Thursday, July 28, 2016

1816: Year Without a Summer

The Mount Tambora caldera is 3.7 miles in diameter.
Two hundred and one years ago - April 1815 -  the volcanic mountain Mount Tambora, in what is now Indonesia, blew its top in a massive, multi-day, explosive series of eruptions, blasting rocks, dust and ash as high as 20 miles. The mountain lost 1/3 of its height and an estimated 35-40 cubic miles of mountaintop. Sounds of the explosions were heard more than 1,000 miles away. As with all things measurable, there is a scale: the volcanic explosivity index (VEI), is similar to the Richter Scale for earthquakes, in that each number is ten times larger than the previous number. Mount St. Helens (1980) was a 5, with an explosive dispersal of an estimated 2/3 of a cubic mile of mountaintop. Mount Tambora (1815) has been retroactively designated a 7, making it the last 7 to occur in recorded history.  

Almost 10,000 miles away from Maynard and Stow - what's the point?  The answer is that across New England, the next year - 1816 - was known as "the year without a summer." High altitude dust and ash from Mount Tambora had spread across the entire globe, reflecting sunlight and causing global cooling. Worldwide, calamitously abnormal weather resulted in drought in some areas and massive flooding in others, crop failures, famine, political unrest, rampant cholera in Asia and typhus in Western Europe.

There were frosts every month. Rare warm spells were pushed out by blasts of cold air descending from Canada. In Salem, one day in late April saw a high of 74F, followed by a night's low of 21F. Snow flurries fell on Boston on June 6th, with snow blanketed the land to the north and west. People wore winter coats and mittens to Fourth of July events. The August 15th issue of the Middlesex Gazette, published in ConcordMA, stated that the weather was "...so cold as to render a fire [in the fireplace] not uncomfortable."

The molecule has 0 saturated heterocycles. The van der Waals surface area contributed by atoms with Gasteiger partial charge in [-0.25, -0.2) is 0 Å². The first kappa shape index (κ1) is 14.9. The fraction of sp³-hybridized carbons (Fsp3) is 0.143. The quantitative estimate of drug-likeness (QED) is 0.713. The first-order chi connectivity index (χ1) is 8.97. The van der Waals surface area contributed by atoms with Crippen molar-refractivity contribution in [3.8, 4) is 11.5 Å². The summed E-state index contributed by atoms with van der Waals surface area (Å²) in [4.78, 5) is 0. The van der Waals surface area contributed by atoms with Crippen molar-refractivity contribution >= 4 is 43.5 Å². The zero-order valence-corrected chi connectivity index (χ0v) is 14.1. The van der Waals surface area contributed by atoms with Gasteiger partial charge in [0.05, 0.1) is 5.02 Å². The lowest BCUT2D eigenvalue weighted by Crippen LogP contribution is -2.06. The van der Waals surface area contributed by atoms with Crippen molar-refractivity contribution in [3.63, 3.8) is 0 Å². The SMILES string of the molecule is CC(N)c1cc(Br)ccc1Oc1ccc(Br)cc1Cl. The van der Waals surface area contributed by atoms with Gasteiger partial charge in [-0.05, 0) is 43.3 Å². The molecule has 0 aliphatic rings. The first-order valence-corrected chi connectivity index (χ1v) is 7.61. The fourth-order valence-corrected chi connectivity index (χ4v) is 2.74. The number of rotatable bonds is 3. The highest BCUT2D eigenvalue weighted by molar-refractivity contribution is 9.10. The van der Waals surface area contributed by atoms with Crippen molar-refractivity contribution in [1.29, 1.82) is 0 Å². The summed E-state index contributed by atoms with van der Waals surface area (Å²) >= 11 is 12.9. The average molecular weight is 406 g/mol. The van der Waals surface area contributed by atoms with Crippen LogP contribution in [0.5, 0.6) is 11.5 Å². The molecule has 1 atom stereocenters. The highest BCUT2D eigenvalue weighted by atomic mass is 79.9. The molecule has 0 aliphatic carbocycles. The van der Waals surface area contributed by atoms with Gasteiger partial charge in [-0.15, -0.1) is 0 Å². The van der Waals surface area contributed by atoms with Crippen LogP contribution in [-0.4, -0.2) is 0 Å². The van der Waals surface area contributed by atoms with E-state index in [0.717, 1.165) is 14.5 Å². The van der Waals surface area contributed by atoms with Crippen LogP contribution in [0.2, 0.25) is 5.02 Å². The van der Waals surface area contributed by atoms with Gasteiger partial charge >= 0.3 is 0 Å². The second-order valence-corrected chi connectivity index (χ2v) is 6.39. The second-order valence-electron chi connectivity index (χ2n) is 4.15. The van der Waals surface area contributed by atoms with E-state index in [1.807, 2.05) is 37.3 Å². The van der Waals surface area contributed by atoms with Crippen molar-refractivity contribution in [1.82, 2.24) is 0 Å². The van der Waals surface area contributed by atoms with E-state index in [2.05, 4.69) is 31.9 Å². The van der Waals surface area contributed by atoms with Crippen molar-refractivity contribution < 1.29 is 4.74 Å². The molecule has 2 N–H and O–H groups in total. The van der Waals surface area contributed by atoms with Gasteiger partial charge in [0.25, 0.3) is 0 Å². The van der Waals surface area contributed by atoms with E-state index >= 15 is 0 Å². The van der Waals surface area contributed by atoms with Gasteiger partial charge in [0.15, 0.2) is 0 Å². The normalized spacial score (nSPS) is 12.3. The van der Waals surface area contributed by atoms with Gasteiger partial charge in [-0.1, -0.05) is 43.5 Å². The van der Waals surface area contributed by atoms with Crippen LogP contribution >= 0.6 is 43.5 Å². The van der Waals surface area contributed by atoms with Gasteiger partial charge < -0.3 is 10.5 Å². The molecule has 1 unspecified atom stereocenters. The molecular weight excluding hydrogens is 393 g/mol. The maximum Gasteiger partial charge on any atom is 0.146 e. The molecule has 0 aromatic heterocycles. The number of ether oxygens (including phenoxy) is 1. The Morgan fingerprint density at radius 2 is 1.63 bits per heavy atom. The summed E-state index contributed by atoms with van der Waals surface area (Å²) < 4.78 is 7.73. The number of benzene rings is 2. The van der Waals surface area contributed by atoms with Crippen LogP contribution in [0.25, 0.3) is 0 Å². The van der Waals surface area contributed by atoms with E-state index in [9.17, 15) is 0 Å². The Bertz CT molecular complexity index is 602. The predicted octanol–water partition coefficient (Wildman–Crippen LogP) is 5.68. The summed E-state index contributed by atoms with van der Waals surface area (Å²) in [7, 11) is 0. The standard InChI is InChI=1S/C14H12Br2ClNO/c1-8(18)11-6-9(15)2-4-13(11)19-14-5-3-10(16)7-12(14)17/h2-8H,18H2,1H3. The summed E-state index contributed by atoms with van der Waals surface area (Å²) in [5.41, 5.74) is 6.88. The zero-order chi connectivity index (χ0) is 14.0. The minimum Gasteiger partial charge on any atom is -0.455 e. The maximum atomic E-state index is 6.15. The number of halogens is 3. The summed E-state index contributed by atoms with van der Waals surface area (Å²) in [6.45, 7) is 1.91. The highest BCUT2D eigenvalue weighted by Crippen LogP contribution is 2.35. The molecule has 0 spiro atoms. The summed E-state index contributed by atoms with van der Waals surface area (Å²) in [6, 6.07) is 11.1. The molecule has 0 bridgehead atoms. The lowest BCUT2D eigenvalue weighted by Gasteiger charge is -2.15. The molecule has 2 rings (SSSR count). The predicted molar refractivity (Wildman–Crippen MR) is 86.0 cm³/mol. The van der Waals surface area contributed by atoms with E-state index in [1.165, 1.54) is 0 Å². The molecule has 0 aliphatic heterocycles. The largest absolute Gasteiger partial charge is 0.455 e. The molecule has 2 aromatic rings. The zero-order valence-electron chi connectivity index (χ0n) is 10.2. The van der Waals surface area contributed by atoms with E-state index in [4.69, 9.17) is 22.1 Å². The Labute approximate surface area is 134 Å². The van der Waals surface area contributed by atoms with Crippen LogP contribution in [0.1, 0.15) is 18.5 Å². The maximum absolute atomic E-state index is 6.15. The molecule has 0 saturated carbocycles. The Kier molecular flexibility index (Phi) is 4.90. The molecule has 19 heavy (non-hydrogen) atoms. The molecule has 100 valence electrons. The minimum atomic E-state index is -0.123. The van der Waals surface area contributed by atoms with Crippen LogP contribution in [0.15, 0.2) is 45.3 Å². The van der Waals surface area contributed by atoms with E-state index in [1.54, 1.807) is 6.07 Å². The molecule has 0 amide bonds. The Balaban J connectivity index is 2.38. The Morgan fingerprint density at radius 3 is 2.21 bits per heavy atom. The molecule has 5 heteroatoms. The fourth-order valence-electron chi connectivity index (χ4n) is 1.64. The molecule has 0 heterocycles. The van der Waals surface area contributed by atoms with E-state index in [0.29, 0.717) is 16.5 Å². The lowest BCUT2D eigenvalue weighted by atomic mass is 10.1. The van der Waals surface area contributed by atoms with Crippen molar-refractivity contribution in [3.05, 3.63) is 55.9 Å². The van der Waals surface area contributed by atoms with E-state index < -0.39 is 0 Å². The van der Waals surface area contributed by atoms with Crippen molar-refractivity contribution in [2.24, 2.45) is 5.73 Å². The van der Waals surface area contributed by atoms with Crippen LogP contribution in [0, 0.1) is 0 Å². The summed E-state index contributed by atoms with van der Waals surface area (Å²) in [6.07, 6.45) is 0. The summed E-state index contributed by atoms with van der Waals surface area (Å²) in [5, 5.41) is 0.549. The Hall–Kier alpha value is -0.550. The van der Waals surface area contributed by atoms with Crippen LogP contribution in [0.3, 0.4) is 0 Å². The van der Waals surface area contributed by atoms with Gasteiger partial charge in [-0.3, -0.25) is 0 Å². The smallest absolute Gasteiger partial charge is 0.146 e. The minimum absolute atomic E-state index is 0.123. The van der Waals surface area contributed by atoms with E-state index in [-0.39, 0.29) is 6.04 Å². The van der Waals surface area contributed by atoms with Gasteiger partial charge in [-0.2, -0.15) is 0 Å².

Cold-sensitive crops such as corn never came to harvest. The cost of animal feed tripled. By fall, farmers across New England were butchering their pigs, cows and oxen because they did not have feed to get through the winter. Horses starved. Keep in mind that this calamity predated railroads, so food was difficult to transport from less afflicted regions.

In 1817, spring came late. People feared that a repeat was due. From one account: "Many thought that the wild weather was evidence of God’s divine will. As a result, there was an upswing in religious revivals in 1816 and 1817. Others thought the perverse weather was the result of sunspots, or that cold air from Atlantic icebergs was blowing inland, or that New England’s deforestation was allowing cold winds to blow in from Canada. Many New England farmers, done in by a combination of depleted, rocky soil and merciless weather, decided to head west, which at the time meant western New YorkOhioIllinois, and Indiana. In the decade ending in 1820, more than 200,000 people migrated west from New England."

Locally, not so much. The populations of SudburyStowActon and Concord all increased by about ten percent from 1810 to 1820. (Maynard did not exist until 1871.)  Perhaps this near to the coast the effects had not been as severe as in Vermont and New Hampshire.

Meanwhile, in Switzerland, by Lake Geneva, Lord Byron and his co-travelers were having a horrible summer - gloom, unrelenting rain and howling, lightning-ridden thunderstorms. Indoors most of the time, and bored, they challenged each other to create ghost stories. Byron's narrative poem "Darkness" contained the lines: " Morn came, and went—and came, and brought no day/And men forgot their passions in the dread/Of this their desolation; and all hearts/Were chill’d into a selfish prayer for light."

Byron's physician friend, John Polidori, was inspired to pen "The Vampyre," with a plot that was the first known to portray this bloodsucking monster as an aristocratic fiend who preys among high society. Mary Wollencraft Shelley began her work on what became her famous novel, "Frankenstein: or the Modern Prometheus."

For those in fear of a super-volcano apocalypse, know that the last major eruption off the Yellowstone Park hotspot, approximately 640,000 years ago, rated an 8 on the VEI scale. It ejected an estimated 240 cubic miles of rock, dust and ash. Doomsayers point out that Yellowstone is thought by some to have a history of erupting roughly every 500,000 years.

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